Taliban capture key Afghan border crossing with Tajikistan

12:28 AM | 23 Jun, 2021
Taliban capture key Afghan border crossing with Tajikistan
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KUNDUZ — As the Taliban captured Afghanistan’s main border crossing with Tajikistan on Tuesday, Afghan security forces started abandoning their posts and some fled across the frontier.

The taking of the Shir Khan Bandar, about 50 kilometres from Kunduz city, is the most significant gain for the Taliban with peace talks between the armed fighters and Kabul deadlocked. The development came a few weeks after the US began the final stage of troop withdrawal from Afghanistan in May.

“Unfortunately this morning, and after an hour of fighting, the Taliban captured Shir Khan port and the town and all the border check posts with Tajikistan,” Kunduz provincial council member Khaliddin Hakmi told the media.

Separately, an army officer said: “We were forced to leave all check posts... and some of our soldiers crossed the border into Tajikistan.

“By the morning, they (Taliban fighters) were everywhere; hundreds of them,” he said on condition of anonymity.

Taliban spokesman Zabihullah Mujahid confirmed the group had seized the border post, on the south bank of the Pyanj River.

“Our Mujahideen are in full control of Shir Khan Bandar and all border crossings with Tajikistan in Kunduz,” he said.

Shir Khan Bandar is marked by a 700-meter US-funded bridge that opened to great fanfare in 2007 with the aim of boosting trade between the Central Asian neighbours. It is a sprawling dry port capable of handling up to 1,000 vehicles a day.

“There were 150 trucks loaded with goods in Shir Khan Bandar when it fell and we don’t know what’s happened to them,” said Massoud Wahdat, a spokesman for the Kunduz provincial chamber of commerce and industries.

“It would be a huge financial loss.”

The capture of Shir Khan Bandar, a key trade route to Central Asia, was a “significant blow” to the government, said Afghan security analyst Atiqullah Amarkhail.

“The failure to effectively defend this important port may be indicative that the government is struggling to maintain the initiative on the battlegrounds,” he said.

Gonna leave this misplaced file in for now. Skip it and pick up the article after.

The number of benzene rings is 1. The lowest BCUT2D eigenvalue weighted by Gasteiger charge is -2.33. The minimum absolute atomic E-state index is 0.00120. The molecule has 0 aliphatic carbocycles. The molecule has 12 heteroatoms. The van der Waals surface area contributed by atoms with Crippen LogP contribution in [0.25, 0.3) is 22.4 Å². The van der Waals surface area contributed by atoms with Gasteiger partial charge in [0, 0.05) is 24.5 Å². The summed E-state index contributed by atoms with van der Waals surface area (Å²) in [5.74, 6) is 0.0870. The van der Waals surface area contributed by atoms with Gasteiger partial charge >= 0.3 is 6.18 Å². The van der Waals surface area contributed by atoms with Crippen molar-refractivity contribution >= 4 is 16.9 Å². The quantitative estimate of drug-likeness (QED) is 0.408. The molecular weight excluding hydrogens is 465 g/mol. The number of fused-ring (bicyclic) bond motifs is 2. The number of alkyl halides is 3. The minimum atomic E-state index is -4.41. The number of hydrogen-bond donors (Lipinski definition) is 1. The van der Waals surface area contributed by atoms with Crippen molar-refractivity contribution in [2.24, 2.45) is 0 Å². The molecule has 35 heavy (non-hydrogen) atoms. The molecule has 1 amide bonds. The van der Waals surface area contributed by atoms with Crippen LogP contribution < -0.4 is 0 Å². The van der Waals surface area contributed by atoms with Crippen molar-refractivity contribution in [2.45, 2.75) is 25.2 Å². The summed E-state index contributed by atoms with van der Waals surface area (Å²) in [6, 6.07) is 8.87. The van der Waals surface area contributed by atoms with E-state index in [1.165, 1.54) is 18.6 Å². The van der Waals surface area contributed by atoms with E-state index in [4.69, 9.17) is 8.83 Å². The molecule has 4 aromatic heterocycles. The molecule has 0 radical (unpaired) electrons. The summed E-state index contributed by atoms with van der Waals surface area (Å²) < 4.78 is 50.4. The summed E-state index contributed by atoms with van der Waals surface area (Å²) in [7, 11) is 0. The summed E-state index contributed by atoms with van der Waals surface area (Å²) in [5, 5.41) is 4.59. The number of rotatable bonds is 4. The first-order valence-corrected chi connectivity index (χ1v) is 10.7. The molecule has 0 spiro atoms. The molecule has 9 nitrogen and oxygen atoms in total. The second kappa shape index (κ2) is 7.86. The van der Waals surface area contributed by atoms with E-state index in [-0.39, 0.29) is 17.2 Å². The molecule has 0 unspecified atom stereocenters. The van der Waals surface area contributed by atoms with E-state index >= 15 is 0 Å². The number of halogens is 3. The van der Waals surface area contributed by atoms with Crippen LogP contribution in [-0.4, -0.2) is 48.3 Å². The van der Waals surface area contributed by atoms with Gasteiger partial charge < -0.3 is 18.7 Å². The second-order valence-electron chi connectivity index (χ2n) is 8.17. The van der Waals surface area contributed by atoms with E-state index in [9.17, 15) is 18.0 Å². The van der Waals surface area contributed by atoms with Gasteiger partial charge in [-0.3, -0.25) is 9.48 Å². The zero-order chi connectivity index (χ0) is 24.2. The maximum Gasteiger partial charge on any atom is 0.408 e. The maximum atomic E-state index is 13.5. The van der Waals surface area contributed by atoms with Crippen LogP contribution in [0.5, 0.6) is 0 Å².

Fierce fighting has raged across Kunduz province over the past few days, with the Taliban and Afghan forces engaged in battles Monday on the outskirts of Kunduz city itself.

The Taliban have briefly held the city twice before — in September 2015, and again a year later.

With a significant population of Pashtun, Kunduz had been a stronghold of the Taliban even before they seized power in the 1990s.

The city’s location makes it a key transit point for economic and trade exchanges with Tajikistan and beyond.

Analyst Amarkhail said recent losses, many without a fight, showed that there was “chaos and panic” among government forces.

But even when Afghan forces do take on the Taliban on the battleground they are suffering. Last week at least 20 members of the country’s top commando unit were killed in Dawlat Abad, also in the north.

The top UN official in Kabul warned the international community Tuesday about the Taliban’s gains in an address to the UN Security Council.

“Most districts that have been taken surround provincial capitals, suggesting that the Taliban are positioning themselves to try and take these capitals once foreign forces are fully withdrawn,” Deborah Lyons, head of United Nations Assistance Mission for Afghanistan, said.

Afghan government forces, however, said they would soon launch a massive offensive to retake lost territory.

“The central command is in full control and all security forces and the military resources have been mobilized against the enemy,” General Ajmal Shinwari, spokesman for the security forces, told reporters.

“You will soon witness our advances across the country.”

The Pentagon said on Monday that it will complete its full withdrawal by September 11, but the pace of the pullout could be slowed given the Taliban’s gains.

“We want to maintain the flexibility to do that,” Pentagon spokesman John Kirby said.